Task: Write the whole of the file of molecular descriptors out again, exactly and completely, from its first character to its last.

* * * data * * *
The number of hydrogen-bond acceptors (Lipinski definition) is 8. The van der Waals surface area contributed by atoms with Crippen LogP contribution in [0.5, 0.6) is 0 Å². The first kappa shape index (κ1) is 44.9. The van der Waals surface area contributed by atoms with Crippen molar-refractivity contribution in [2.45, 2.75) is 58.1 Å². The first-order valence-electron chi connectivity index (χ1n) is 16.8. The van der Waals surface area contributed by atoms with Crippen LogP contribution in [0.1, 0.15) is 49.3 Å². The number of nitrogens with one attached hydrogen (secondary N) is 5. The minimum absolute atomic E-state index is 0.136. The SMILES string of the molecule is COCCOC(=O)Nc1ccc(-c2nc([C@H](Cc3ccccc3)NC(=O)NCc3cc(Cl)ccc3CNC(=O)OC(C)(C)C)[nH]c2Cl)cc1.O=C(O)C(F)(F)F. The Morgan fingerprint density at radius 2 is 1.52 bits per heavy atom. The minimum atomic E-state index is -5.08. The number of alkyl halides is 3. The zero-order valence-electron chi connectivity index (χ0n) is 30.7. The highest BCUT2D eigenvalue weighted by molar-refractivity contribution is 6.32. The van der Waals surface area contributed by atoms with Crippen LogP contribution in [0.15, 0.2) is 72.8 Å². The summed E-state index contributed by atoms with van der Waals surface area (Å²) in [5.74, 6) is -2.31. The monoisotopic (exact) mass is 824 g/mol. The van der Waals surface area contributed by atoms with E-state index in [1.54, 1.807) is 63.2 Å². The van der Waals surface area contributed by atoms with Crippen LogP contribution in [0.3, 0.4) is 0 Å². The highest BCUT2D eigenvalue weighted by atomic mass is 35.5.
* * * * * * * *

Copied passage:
The number of hydrogen-bond acceptors (Lipinski definition) is 8. The van der Waals surface area contributed by atoms with Crippen LogP contribution in [0.5, 0.6) is 0 Å². The first kappa shape index (κ1) is 44.9. The van der Waals surface area contributed by atoms with Crippen molar-refractivity contribution in [2.45, 2.75) is 58.1 Å². The first-order valence-electron chi connectivity index (χ1n) is 16.8. The van der Waals surface area contributed by atoms with Crippen LogP contribution in [0.1, 0.15) is 49.3 Å². The number of nitrogens with one attached hydrogen (secondary N) is 5. The minimum absolute atomic E-state index is 0.136. The SMILES string of the molecule is COCCOC(=O)Nc1ccc(-c2nc([C@H](Cc3ccccc3)NC(=O)NCc3cc(Cl)ccc3CNC(=O)OC(C)(C)C)[nH]c2Cl)cc1.O=C(O)C(F)(F)F. The Morgan fingerprint density at radius 2 is 1.52 bits per heavy atom. The minimum atomic E-state index is -5.08. The number of alkyl halides is 3. The zero-order valence-electron chi connectivity index (χ0n) is 30.7. The highest BCUT2D eigenvalue weighted by molar-refractivity contribution is 6.32. The van der Waals surface area contributed by atoms with Crippen LogP contribution in [0.15, 0.2) is 72.8 Å². The summed E-state index contributed by atoms with van der Waals surface area (Å²) in [5.74, 6) is -2.31. The monoisotopic (exact) mass is 824 g/mol. The van der Waals surface area contributed by atoms with E-state index in [1.54, 1.807) is 63.2 Å². The van der Waals surface area contributed by atoms with Crippen LogP contribution in [0.3, 0.4) is 0 Å². The highest BCUT2D eigenvalue weighted by atomic mass is 35.5.